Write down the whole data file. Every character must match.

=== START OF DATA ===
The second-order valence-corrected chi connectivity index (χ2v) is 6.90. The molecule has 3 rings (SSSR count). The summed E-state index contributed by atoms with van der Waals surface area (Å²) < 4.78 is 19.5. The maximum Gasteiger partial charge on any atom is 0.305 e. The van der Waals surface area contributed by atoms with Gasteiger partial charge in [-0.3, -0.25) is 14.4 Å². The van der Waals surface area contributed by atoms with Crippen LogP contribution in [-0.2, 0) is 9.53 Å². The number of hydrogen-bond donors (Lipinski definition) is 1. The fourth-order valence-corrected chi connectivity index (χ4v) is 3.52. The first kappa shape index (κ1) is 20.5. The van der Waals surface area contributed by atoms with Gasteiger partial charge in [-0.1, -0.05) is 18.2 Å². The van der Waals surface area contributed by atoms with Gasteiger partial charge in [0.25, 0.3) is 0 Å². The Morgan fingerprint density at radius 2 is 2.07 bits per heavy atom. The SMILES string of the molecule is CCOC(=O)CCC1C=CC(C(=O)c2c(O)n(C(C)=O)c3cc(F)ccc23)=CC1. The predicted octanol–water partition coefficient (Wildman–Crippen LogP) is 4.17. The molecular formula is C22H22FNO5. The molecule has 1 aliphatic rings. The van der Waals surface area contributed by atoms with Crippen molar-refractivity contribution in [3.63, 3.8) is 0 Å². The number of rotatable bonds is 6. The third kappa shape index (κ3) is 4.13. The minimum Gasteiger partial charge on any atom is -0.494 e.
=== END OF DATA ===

The second-order valence-corrected chi connectivity index (χ2v) is 6.90. The molecule has 3 rings (SSSR count). The summed E-state index contributed by atoms with van der Waals surface area (Å²) < 4.78 is 19.5. The maximum Gasteiger partial charge on any atom is 0.305 e. The van der Waals surface area contributed by atoms with Gasteiger partial charge in [-0.3, -0.25) is 14.4 Å². The van der Waals surface area contributed by atoms with Crippen LogP contribution in [-0.2, 0) is 9.53 Å². The number of hydrogen-bond donors (Lipinski definition) is 1. The fourth-order valence-corrected chi connectivity index (χ4v) is 3.52. The first kappa shape index (κ1) is 20.5. The van der Waals surface area contributed by atoms with Gasteiger partial charge in [-0.1, -0.05) is 18.2 Å². The van der Waals surface area contributed by atoms with Gasteiger partial charge in [0.25, 0.3) is 0 Å². The Morgan fingerprint density at radius 2 is 2.07 bits per heavy atom. The SMILES string of the molecule is CCOC(=O)CCC1C=CC(C(=O)c2c(O)n(C(C)=O)c3cc(F)ccc23)=CC1. The predicted octanol–water partition coefficient (Wildman–Crippen LogP) is 4.17. The molecular formula is C22H22FNO5. The molecule has 1 aliphatic rings. The van der Waals surface area contributed by atoms with Crippen molar-refractivity contribution in [3.63, 3.8) is 0 Å². The number of rotatable bonds is 6. The third kappa shape index (κ3) is 4.13. The minimum Gasteiger partial charge on any atom is -0.494 e.